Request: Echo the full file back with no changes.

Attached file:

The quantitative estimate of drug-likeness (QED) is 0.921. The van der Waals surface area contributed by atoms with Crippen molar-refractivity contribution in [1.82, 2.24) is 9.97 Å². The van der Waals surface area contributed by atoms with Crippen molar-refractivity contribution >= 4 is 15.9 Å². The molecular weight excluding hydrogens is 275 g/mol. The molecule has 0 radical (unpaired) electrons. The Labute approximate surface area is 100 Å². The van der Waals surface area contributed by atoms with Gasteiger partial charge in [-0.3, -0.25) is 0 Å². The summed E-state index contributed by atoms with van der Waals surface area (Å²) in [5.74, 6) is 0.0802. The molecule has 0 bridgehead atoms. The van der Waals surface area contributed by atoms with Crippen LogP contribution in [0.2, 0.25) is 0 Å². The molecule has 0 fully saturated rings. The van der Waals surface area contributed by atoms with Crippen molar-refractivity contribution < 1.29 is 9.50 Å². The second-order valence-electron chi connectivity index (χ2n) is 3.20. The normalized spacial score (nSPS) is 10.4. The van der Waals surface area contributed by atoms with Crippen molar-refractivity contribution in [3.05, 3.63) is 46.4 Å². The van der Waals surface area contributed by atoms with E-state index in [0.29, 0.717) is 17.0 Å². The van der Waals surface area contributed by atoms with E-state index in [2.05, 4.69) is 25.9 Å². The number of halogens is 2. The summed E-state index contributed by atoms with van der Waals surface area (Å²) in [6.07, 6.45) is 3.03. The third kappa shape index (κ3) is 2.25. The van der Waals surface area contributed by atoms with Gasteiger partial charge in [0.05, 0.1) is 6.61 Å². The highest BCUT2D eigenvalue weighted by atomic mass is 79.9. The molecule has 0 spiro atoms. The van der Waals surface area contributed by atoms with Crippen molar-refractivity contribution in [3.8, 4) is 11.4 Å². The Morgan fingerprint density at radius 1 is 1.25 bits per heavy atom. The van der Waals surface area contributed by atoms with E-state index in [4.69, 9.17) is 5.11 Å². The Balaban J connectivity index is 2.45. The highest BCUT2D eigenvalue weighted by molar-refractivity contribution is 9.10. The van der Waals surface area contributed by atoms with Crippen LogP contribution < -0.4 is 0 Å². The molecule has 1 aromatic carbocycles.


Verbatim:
The quantitative estimate of drug-likeness (QED) is 0.921. The van der Waals surface area contributed by atoms with Crippen molar-refractivity contribution in [1.82, 2.24) is 9.97 Å². The van der Waals surface area contributed by atoms with Crippen molar-refractivity contribution >= 4 is 15.9 Å². The molecular weight excluding hydrogens is 275 g/mol. The molecule has 0 radical (unpaired) electrons. The Labute approximate surface area is 100 Å². The van der Waals surface area contributed by atoms with Gasteiger partial charge in [-0.3, -0.25) is 0 Å². The summed E-state index contributed by atoms with van der Waals surface area (Å²) in [5.74, 6) is 0.0802. The molecule has 0 bridgehead atoms. The van der Waals surface area contributed by atoms with Crippen LogP contribution in [0.2, 0.25) is 0 Å². The molecule has 0 fully saturated rings. The van der Waals surface area contributed by atoms with Crippen molar-refractivity contribution < 1.29 is 9.50 Å². The second-order valence-electron chi connectivity index (χ2n) is 3.20. The normalized spacial score (nSPS) is 10.4. The van der Waals surface area contributed by atoms with Crippen molar-refractivity contribution in [3.05, 3.63) is 46.4 Å². The van der Waals surface area contributed by atoms with E-state index in [0.29, 0.717) is 17.0 Å². The van der Waals surface area contributed by atoms with E-state index in [2.05, 4.69) is 25.9 Å². The number of halogens is 2. The summed E-state index contributed by atoms with van der Waals surface area (Å²) in [6.07, 6.45) is 3.03. The third kappa shape index (κ3) is 2.25. The van der Waals surface area contributed by atoms with Gasteiger partial charge in [0.05, 0.1) is 6.61 Å². The highest BCUT2D eigenvalue weighted by atomic mass is 79.9. The molecule has 0 spiro atoms. The van der Waals surface area contributed by atoms with Crippen molar-refractivity contribution in [3.8, 4) is 11.4 Å². The Morgan fingerprint density at radius 1 is 1.25 bits per heavy atom. The van der Waals surface area contributed by atoms with E-state index in [4.69, 9.17) is 5.11 Å². The Balaban J connectivity index is 2.45. The highest BCUT2D eigenvalue weighted by molar-refractivity contribution is 9.10. The van der Waals surface area contributed by atoms with Crippen LogP contribution < -0.4 is 0 Å². The molecule has 1 aromatic carbocycles.